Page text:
• 4 Cruz AT, Williams EA, Graf JM. et al. Test characteristics of an automated age- and temperature-adjusted tachycardia alert in pediatric septic shock. Pediatr Emerg Care 2012; 28 (09) 889-894
  • 5 Lloyd JK, Ahrens EA, Clark D, Dachenhaus T, Nuss KE. Automating a manual sepsis screening tool in a pediatric emergency department. Appl Clin Inform 2018; 9 (04) 803-808
  • 6 Balamuth F, Alpern ER, Abbadessa MK. et al. Improving recognition of pediatric severe sepsis in the emergency department: contributions of a vital sign-based electronic alert and bedside clinician identification. Ann Emerg Med 2017; 70 (06) 759-768.e2
  • 7 Fesnak S, Abbadessa MK, Hayes K. et al. Sepsis in complex patients in the emergency department: time to recognition and therapy in pediatric patients with high-risk conditions. Pediatr Emerg Care 2020; 36 (02) 63-65
  • 8 Vidrine R, Zackoff M, Paff Z. et al. Improving timely recognition and treatment of sepsis in the pediatric ICU. Jt Comm J Qual Patient Saf 2020; 46 (05) 299-307
  • 9 Dewan M, Vidrine R, Zackoff M. et al. Design, implementation, and validation of a pediatric ICU sepsis prediction tool as clinical decision support. Appl Clin Inform 2020; 11 (02) 218-225
  • 10 Rolnick J, Downing NL, Shepard J. et al. Validation of test performance and clinical time zero for an electronic health record embedded severe sepsis alert. Appl Clin Inform 2016; 7 (02) 560-572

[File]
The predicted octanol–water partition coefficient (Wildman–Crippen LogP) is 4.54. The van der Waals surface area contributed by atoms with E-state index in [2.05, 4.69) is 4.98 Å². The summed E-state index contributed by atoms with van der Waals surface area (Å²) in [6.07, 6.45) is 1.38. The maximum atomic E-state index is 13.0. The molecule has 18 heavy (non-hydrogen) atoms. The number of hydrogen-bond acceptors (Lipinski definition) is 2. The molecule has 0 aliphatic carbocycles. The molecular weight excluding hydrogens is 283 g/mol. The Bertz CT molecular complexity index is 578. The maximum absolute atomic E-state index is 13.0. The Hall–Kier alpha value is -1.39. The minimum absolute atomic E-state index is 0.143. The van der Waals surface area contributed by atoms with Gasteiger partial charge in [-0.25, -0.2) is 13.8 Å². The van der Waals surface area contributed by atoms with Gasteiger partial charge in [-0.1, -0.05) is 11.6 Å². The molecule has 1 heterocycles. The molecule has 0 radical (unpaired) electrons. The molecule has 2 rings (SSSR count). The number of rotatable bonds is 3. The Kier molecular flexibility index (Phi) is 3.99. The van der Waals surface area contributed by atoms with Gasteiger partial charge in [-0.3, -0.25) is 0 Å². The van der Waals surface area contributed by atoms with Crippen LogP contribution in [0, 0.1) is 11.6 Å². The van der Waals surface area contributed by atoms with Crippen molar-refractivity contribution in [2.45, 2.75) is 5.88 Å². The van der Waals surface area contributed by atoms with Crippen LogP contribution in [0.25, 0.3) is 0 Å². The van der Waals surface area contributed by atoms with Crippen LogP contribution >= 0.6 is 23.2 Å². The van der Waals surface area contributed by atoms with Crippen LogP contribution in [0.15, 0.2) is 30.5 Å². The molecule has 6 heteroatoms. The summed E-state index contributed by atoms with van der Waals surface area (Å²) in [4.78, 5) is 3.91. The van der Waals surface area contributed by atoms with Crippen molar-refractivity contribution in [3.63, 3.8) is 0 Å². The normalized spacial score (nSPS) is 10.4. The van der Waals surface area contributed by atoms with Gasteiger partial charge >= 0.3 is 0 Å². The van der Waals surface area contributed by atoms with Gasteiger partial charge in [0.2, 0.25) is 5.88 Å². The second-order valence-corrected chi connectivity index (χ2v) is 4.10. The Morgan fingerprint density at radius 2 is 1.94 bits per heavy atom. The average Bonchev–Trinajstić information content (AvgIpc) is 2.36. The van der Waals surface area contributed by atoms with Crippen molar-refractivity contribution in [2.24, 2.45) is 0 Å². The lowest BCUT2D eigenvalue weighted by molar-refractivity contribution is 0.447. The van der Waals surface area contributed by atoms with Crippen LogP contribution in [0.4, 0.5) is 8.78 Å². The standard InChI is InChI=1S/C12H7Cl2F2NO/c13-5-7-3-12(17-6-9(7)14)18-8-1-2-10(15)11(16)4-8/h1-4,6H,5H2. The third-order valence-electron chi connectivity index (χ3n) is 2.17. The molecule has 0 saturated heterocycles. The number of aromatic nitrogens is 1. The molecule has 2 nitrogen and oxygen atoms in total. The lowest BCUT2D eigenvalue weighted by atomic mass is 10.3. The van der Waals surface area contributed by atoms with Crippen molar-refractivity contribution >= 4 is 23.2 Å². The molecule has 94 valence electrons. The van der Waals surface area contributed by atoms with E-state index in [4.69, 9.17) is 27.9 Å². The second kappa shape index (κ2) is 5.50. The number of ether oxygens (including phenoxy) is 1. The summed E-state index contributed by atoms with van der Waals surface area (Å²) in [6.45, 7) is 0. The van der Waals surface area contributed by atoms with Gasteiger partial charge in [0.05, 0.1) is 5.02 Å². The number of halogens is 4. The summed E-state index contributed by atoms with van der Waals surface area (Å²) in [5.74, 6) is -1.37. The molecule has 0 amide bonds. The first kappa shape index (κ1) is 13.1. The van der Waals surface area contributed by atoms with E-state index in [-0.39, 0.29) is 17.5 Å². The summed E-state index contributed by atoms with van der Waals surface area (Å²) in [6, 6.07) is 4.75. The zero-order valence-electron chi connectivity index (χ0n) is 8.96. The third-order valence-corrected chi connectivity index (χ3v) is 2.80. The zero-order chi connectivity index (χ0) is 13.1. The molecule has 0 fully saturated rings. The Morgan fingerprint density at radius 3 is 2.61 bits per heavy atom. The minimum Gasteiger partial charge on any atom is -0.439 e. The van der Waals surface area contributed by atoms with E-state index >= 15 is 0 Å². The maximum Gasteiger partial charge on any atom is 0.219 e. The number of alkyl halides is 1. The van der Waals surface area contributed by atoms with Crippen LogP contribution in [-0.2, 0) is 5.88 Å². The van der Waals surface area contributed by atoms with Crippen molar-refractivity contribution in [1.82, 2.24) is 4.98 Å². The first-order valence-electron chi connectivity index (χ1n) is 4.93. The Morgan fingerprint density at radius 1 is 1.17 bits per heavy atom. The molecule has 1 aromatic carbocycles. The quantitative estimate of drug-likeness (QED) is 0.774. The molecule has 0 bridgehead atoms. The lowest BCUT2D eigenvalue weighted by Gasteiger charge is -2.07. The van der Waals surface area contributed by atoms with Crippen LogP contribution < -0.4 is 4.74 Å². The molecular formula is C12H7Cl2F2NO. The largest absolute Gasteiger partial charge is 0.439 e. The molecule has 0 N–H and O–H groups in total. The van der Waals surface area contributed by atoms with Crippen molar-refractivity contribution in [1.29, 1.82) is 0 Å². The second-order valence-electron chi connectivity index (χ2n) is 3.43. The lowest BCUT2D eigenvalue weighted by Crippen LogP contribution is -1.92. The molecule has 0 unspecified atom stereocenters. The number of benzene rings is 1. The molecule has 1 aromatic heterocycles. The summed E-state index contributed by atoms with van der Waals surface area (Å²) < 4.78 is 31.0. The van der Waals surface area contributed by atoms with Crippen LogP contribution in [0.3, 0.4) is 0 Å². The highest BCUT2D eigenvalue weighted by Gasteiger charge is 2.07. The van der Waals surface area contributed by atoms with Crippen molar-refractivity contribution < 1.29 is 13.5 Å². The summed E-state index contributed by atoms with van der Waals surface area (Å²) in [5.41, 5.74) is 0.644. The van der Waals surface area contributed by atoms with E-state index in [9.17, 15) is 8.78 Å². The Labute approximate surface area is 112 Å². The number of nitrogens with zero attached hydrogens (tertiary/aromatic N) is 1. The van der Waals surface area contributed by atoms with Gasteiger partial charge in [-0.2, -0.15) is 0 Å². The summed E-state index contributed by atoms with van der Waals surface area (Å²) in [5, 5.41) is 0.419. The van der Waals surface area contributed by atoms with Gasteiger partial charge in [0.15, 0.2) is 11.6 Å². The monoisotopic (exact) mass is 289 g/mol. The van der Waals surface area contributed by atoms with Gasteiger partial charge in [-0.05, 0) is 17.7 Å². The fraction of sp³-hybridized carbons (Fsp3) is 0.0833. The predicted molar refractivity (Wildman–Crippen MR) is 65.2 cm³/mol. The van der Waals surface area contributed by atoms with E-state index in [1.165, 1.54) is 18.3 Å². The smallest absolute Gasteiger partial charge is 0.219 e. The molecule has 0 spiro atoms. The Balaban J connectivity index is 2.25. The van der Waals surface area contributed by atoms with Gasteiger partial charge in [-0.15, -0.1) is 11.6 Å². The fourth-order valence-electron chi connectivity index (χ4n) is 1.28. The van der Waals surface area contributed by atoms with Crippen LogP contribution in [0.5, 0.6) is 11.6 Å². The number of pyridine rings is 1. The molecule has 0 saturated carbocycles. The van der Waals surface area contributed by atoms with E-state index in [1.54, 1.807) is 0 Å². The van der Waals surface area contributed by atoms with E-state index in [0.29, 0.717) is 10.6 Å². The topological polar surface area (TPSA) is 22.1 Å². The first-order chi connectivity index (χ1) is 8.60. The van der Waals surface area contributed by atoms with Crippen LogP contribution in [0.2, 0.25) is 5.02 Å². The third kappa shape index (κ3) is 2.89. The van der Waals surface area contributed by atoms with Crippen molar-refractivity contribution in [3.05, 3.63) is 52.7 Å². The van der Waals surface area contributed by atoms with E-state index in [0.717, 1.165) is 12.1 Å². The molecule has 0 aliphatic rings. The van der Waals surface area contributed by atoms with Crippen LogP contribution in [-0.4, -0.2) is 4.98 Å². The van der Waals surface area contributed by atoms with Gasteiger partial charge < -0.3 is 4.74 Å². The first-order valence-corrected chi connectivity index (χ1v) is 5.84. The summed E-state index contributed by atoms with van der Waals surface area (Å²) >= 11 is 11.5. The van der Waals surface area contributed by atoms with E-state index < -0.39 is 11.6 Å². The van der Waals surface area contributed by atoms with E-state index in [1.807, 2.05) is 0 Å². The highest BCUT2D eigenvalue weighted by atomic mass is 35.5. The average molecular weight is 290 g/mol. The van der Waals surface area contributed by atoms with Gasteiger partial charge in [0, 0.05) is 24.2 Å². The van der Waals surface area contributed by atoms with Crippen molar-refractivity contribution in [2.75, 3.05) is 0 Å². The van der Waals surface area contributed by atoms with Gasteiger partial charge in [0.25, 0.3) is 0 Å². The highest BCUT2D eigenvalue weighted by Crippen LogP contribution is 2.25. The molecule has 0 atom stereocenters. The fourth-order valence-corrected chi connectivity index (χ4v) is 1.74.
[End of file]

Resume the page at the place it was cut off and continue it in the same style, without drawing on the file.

• 11 Bradshaw C, Goodman I, Rosenberg R, Bandera C, Fierman A, Rudy B. Implementation of an inpatient pediatric sepsis identification pathway. Pediatrics 2016; 137 (03) e20144082
  • 12 Stinson HR, Viteri S, Koetter P. et al. Early experience with a novel strategy for assessment of sepsis risk: the shock huddle. Pediatr Qual Saf 2019; 4 (04) e197
  • 13 Center TCsHE-BO. Recognition and Initial Management of Septic Shock Evidence-Based Guideline. Accessed 2017 at:
  • 14 Larsen GY, Brilli R, Macias CG. et al; IMPROVING PEDIATRIC SEPSIS OUTCOMES COLLABORATIVE INVESTIGATORS. Development of a quality improvement learning collaborative to improve pediatric sepsis outcomes. Pediatrics 2021; 147 (01) e20201434
  • 15 Weiss SL, Peters MJ, Alhazzani W. et al. Surviving sepsis campaign international guidelines for the management of septic shock and sepsis-associated organ dysfunction in children. Pediatr Crit Care Med 2020; 21 (02) 52-106
  • 16 Paul R, Brilli R, Macias C. et al. 32: Improving pediatric sepsis outcomes for all children together (IPSO FACTO): interim results. Crit Care Med 2021; 49 (01) 17
  • 17 Westra BL, Landman S, Yadav P, Steinbach M. Secondary analysis of an electronic surveillance system combined with multi-focal interventions for early detection of sepsis. Appl Clin Inform 2017; 8 (01) 47-66
  • 18 Berger T, Birnbaum A, Bijur P, Kuperman G, Gennis P. A computerized alert screening for severe sepsis in emergency department patients increases lactate testing but does not improve inpatient mortality. Appl Clin Inform 2010; 1 (04) 394-407
  • 19 Downing NL, Rolnick J, Poole SF. et al. Electronic health record-based clinical decision support alert for severe sepsis: a randomised evaluation. BMJ Qual Saf 2019; 28 (09) 762-768
  • 20 Evans IVR, Phillips GS, Alpern ER. et al. Association between the new york sepsis care mandate and in-hospital mortality for pediatric sepsis. JAMA 2018; 320 (04) 358-367